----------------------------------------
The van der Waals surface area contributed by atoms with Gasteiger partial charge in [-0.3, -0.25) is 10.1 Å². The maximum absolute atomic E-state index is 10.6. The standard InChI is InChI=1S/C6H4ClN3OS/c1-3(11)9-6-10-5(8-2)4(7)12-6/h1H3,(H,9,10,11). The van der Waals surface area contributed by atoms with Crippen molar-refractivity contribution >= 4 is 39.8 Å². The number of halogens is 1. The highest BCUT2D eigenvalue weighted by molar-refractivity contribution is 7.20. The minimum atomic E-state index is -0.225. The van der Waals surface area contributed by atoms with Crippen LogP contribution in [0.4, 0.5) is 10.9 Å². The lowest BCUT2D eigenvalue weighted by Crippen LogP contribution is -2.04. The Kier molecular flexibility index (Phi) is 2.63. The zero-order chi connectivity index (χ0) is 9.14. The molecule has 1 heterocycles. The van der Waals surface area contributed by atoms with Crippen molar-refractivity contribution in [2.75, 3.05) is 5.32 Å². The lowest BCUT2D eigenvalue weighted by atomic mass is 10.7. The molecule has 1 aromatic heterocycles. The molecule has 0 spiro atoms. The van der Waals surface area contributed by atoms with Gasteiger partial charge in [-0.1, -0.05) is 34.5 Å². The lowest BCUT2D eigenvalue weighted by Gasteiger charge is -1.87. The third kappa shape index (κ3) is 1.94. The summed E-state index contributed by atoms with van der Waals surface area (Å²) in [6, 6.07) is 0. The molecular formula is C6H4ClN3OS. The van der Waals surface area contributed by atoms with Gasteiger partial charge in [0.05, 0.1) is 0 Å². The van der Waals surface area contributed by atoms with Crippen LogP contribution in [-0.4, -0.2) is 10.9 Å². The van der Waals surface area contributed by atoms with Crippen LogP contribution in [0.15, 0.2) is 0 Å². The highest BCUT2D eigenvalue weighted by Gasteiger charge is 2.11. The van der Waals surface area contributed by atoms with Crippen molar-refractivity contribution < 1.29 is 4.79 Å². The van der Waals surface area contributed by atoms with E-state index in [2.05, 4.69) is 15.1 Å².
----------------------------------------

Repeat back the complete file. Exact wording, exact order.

The van der Waals surface area contributed by atoms with Gasteiger partial charge in [-0.3, -0.25) is 10.1 Å². The maximum absolute atomic E-state index is 10.6. The standard InChI is InChI=1S/C6H4ClN3OS/c1-3(11)9-6-10-5(8-2)4(7)12-6/h1H3,(H,9,10,11). The van der Waals surface area contributed by atoms with Crippen molar-refractivity contribution >= 4 is 39.8 Å². The number of halogens is 1. The highest BCUT2D eigenvalue weighted by molar-refractivity contribution is 7.20. The minimum atomic E-state index is -0.225. The van der Waals surface area contributed by atoms with Crippen LogP contribution in [0.4, 0.5) is 10.9 Å². The lowest BCUT2D eigenvalue weighted by Crippen LogP contribution is -2.04. The Kier molecular flexibility index (Phi) is 2.63. The zero-order chi connectivity index (χ0) is 9.14. The molecule has 1 heterocycles. The van der Waals surface area contributed by atoms with Crippen molar-refractivity contribution in [2.75, 3.05) is 5.32 Å². The lowest BCUT2D eigenvalue weighted by atomic mass is 10.7. The molecule has 1 aromatic heterocycles. The molecule has 0 spiro atoms. The van der Waals surface area contributed by atoms with Gasteiger partial charge in [-0.1, -0.05) is 34.5 Å². The lowest BCUT2D eigenvalue weighted by Gasteiger charge is -1.87. The third kappa shape index (κ3) is 1.94. The summed E-state index contributed by atoms with van der Waals surface area (Å²) in [6, 6.07) is 0. The molecular formula is C6H4ClN3OS. The van der Waals surface area contributed by atoms with Gasteiger partial charge in [0.05, 0.1) is 0 Å². The van der Waals surface area contributed by atoms with Crippen LogP contribution in [-0.4, -0.2) is 10.9 Å². The van der Waals surface area contributed by atoms with Crippen LogP contribution in [0.15, 0.2) is 0 Å². The highest BCUT2D eigenvalue weighted by Gasteiger charge is 2.11. The van der Waals surface area contributed by atoms with Crippen molar-refractivity contribution < 1.29 is 4.79 Å². The van der Waals surface area contributed by atoms with E-state index in [2.05, 4.69) is 15.1 Å².